I wrote my essay, Bloggers vs. Journalists is Over, in 2005. And it should be over. After all, lots of journalists happily blog, lots of bloggers journalize and everyone is trying to figure out what's sustainable online. But there's something else going on: these two Internet types, amateur bloggers and pro journalists, are actually each other's ideal "other." A big reason they keep struggling with each other lies at the level of psychology, not in the particulars of the disputes and flare-ups that we continue to see online. The relationship is essentially neurotic, on both sides. Bloggers can't let go of Big Daddy media— the towering figure of the MSM — and still be bloggers. Pro journalists, meanwhile, project fears about the Internet and loss of authority onto the figure of the pajama-wearing blogger. This is a construction of their own and a key part of a whole architecture of denial that has weakened in recent years, but far too slowly. The only way we can finally kill this meme--bloggers vs. journalists--and proceed into a brighter and pro-am future for interactive journalism is to go right at the psychological element in it: the denial, the projection, the neuroses, the narcissism, the grandiosity, the rage, the fears of annihilation: the monsters of the id in the newsroom, and the fantasy of toppling the MSM in the blogosphere. That is what my solo presentation will be about: a tale of the Internet, told through types. Lisa Williams will moderate and run the backchannel.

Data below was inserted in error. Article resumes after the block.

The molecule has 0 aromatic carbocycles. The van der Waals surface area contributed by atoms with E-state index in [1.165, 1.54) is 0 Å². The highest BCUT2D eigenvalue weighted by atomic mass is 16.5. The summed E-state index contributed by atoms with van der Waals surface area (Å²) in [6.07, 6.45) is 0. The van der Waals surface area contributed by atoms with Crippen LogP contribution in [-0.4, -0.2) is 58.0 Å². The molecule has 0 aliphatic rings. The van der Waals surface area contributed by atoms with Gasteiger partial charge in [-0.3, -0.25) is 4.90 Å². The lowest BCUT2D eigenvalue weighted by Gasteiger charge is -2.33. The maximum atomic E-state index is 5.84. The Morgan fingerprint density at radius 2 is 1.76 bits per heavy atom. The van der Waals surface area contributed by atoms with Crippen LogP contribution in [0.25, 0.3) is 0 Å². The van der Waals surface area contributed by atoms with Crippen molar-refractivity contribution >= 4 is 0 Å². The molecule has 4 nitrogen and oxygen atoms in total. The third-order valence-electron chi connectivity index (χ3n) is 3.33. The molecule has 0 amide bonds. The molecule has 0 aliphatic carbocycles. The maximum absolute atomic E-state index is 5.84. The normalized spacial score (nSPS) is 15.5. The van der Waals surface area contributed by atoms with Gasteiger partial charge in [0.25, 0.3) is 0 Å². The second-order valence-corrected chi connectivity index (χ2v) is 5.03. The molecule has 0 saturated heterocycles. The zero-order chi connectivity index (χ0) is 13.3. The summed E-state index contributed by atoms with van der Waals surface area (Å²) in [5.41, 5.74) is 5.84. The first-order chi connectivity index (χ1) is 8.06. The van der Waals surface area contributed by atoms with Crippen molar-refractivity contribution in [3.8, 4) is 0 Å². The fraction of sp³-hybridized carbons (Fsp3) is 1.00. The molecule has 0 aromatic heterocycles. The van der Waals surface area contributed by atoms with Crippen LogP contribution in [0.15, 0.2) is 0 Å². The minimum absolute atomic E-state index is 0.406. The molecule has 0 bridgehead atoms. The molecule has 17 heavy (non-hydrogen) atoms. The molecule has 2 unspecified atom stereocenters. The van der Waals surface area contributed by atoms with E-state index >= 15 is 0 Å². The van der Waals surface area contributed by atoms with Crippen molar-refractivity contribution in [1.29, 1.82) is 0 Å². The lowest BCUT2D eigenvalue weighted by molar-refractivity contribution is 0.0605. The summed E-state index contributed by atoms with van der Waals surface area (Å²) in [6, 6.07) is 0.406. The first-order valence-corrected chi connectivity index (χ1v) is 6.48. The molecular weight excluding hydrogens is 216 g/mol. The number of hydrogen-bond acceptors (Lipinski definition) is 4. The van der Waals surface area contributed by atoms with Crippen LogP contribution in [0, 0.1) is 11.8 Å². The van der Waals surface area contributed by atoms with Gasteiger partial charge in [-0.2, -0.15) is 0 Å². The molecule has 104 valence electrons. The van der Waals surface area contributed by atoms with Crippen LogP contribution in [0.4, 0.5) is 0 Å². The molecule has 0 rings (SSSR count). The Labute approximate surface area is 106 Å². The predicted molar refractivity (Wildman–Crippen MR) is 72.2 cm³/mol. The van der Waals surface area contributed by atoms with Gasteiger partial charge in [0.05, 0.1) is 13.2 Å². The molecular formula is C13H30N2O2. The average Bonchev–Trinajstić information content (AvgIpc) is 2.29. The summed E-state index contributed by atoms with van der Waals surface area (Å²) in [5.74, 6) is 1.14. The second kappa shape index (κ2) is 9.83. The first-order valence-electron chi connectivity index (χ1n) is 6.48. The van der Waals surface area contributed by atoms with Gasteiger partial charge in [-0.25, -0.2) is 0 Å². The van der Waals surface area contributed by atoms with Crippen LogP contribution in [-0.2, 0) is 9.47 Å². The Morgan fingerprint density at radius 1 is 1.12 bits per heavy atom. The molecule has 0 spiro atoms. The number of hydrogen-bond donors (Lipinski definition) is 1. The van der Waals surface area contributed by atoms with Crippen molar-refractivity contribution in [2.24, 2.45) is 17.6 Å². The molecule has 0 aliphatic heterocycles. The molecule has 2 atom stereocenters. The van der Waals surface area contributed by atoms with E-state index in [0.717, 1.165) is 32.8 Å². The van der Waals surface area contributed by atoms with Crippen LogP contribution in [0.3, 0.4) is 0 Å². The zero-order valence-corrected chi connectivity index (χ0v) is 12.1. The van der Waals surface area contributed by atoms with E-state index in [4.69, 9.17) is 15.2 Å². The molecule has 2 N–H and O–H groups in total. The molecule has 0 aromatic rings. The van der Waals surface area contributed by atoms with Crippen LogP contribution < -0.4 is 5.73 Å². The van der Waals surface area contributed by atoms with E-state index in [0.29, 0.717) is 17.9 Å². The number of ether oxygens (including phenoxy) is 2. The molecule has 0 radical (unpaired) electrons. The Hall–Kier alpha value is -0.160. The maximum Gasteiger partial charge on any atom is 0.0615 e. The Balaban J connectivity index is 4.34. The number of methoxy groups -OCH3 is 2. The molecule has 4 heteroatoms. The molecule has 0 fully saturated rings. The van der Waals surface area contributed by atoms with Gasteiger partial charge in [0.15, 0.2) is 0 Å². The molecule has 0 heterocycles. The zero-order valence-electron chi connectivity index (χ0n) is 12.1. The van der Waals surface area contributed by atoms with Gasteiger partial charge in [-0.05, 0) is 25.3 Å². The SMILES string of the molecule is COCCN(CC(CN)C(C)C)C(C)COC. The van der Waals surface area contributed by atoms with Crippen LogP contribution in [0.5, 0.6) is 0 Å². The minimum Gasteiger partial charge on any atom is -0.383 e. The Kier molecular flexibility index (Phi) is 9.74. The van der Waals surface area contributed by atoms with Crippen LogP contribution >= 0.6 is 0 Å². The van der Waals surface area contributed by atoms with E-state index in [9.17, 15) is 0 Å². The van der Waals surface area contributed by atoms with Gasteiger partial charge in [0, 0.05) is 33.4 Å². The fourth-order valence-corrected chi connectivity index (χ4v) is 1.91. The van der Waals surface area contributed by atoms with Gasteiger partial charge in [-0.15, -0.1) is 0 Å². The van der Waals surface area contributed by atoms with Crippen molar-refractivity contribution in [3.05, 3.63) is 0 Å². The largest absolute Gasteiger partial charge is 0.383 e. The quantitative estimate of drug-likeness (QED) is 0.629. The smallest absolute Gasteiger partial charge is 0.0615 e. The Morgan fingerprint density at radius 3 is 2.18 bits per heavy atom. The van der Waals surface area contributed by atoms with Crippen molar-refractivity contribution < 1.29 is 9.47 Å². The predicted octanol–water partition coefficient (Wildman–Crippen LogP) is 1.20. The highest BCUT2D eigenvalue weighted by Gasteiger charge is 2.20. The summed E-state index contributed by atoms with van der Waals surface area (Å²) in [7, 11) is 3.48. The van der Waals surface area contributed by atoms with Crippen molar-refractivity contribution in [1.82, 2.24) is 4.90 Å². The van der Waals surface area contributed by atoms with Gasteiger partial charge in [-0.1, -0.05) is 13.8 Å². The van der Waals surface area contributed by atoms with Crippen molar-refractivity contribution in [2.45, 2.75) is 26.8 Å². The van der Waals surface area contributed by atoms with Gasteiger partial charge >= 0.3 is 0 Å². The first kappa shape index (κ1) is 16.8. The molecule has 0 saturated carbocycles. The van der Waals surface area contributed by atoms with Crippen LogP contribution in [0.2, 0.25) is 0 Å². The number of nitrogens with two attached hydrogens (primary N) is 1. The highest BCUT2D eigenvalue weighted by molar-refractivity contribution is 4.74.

I'm a press critic and writer who concentrates on what's happening to journalism today. I've been on the Journalism faculty at NYU since 1986. I direct the Studio 20 program there, which is a graduate concentration focused on innovation for the digital age. My blog is called PressThink. I'm also on Twitter a lot. I'm on the advisory board of two newspaper companies: Journal Register Company in the US, and Post Media in Canada.
Lisa Williams runs Placeblogger, the largest searchable index of local weblogs. She's also a fellow at the MIT Media Lab, where she focuses on the future of news and civic engagement
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